also known as "Cello-Bibliothek"
- Issued from 1894 to 1930. First published by Augener (to Piatti's death in 1901), thereafter taken over by Schott.
- Alfredo Carlo Piatti (1822–1901)
- Jules de Swert (1843–1891)
- Carl Schröder (1848 –1935)
- Alfred Moffat (1866–1950)
- Ernst Cahnbley (1875–1936)
- Christian Döbereiner (1874–1961)
- Charles William Pearce (1856–1928)
- James William Slatter (d.1932)
- Arnold Trowell (1887–1966)
- Joachim Stutschewsky (1891–1982)
- Ludwig Landshoff (1874–1941)
This series was assembled over a period of 70 years, but the name seems to have been coined in 1919. Several collections of Baroque sonatas by four main editors, which had been published between 1860 and 1900, were brought together in one, with a total of over 60 works.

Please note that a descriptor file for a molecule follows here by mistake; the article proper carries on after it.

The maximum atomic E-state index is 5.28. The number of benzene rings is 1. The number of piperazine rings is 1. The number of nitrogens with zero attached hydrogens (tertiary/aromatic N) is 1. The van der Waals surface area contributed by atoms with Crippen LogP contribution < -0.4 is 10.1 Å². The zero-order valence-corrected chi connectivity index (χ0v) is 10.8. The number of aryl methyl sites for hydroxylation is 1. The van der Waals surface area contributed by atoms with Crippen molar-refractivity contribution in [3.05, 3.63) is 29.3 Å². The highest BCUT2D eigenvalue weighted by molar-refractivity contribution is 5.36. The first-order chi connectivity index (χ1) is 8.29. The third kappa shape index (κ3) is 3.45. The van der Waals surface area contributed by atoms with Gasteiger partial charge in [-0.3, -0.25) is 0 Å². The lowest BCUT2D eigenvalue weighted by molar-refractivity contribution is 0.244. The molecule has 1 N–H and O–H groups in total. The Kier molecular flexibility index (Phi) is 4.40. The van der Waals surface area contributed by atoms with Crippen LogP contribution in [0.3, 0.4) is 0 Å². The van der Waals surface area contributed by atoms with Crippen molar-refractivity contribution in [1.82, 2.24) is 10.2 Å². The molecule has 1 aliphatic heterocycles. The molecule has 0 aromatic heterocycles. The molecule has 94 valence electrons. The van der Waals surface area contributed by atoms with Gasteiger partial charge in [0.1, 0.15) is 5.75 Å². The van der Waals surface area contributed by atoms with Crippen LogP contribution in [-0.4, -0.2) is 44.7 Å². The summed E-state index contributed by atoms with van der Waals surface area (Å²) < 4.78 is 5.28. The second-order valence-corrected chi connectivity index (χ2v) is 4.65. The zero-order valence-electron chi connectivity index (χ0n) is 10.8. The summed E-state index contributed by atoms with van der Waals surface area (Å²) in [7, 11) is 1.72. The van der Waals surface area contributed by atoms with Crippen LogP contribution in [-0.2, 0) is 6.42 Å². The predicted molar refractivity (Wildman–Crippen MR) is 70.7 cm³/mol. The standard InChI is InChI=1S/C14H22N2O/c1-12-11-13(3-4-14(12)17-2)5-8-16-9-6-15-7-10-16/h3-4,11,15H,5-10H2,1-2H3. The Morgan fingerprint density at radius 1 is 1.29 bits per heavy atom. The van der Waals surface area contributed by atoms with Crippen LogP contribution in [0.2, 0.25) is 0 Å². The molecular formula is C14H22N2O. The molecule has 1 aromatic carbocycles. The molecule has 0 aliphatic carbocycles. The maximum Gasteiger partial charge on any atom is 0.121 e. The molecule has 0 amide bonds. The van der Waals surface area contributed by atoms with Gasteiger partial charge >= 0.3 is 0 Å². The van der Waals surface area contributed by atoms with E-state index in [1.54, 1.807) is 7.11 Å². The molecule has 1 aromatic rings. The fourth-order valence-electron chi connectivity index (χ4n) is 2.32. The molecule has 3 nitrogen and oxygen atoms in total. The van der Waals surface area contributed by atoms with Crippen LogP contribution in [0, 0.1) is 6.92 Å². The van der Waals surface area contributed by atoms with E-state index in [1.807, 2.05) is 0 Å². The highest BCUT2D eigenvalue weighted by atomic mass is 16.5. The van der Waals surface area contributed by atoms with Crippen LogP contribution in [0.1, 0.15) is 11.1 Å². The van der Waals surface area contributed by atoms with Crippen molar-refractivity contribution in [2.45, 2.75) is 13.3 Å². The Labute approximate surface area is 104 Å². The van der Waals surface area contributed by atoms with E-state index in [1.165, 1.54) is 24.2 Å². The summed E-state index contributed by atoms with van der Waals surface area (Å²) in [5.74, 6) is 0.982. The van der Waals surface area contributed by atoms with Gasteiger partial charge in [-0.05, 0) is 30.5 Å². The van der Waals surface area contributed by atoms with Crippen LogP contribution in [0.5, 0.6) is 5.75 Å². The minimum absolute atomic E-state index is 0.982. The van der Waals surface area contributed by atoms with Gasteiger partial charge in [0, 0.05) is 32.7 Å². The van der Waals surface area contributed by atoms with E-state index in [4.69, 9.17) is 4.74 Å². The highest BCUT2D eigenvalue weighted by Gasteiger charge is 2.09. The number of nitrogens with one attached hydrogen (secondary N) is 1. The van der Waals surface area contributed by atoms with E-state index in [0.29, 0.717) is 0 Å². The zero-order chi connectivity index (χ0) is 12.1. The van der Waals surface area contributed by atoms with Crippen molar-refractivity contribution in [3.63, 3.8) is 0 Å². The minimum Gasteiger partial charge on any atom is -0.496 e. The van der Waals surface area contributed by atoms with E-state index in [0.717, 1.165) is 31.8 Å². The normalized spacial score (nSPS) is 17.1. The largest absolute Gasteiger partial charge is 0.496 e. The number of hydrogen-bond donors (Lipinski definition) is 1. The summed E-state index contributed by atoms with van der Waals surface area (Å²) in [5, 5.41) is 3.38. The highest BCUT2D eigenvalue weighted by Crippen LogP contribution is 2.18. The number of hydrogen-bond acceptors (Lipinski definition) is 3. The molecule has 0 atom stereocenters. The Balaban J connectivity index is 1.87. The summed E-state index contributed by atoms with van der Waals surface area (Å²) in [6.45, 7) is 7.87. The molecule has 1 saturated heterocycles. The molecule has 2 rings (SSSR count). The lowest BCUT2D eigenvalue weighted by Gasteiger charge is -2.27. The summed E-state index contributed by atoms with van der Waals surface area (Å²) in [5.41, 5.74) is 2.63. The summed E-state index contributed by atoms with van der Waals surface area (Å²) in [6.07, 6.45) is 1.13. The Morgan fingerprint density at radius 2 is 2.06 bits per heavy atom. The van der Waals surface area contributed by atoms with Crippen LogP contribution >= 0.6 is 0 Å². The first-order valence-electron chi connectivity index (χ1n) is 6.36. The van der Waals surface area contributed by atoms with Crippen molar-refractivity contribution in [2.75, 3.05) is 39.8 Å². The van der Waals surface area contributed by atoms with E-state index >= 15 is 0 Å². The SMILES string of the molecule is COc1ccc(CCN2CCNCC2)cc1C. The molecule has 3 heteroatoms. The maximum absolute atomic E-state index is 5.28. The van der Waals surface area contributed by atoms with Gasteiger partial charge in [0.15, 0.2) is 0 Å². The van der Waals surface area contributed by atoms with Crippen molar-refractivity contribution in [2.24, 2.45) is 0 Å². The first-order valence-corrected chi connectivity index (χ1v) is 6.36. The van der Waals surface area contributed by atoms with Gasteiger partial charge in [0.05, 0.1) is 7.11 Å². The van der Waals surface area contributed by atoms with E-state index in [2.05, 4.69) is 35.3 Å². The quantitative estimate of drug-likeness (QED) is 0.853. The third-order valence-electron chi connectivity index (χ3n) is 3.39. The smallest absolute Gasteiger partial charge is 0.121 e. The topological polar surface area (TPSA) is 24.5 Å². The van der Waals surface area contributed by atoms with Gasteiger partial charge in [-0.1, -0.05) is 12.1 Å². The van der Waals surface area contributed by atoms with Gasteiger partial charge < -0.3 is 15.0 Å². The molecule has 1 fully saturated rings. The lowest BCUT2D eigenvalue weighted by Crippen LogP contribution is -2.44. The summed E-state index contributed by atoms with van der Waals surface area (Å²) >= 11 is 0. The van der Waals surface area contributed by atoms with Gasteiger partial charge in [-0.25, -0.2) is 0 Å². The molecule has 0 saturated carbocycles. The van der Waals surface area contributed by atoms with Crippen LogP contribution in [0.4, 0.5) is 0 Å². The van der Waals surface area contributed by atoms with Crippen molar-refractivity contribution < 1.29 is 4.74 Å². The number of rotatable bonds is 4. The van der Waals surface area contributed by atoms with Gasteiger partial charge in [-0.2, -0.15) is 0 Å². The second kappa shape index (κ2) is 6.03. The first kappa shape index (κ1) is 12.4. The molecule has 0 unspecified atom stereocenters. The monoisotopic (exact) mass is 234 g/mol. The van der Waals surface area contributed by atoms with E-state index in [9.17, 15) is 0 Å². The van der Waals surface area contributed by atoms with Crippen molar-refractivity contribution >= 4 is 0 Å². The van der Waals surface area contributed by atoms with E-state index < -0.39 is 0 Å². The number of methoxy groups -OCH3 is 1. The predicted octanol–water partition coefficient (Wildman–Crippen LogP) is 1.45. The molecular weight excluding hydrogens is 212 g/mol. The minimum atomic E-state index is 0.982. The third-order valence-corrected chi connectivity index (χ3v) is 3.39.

Piatti's arrangements were initially published separately, starting with a Boccherini sonata in 1865(here. They were collected as Oeuvres Classiques from 1894.). The complete list is
de Swert's arrangements appeared between 1874 and 1881, and finally were collected as 12 suites with the title Collection de Morceaux Choisis des Maîtres Classiques. As with Piatti, some of the suites consisted of movements from various composers. The complete list can be seen above. However the last 8 suites ()were complete authentic sonatas, and only they were included in the Cello Library. In addition he published 22 short Baroque pieces, mainly Bach movements, in Alte Violoncellmusik (1871-2) listed in ,and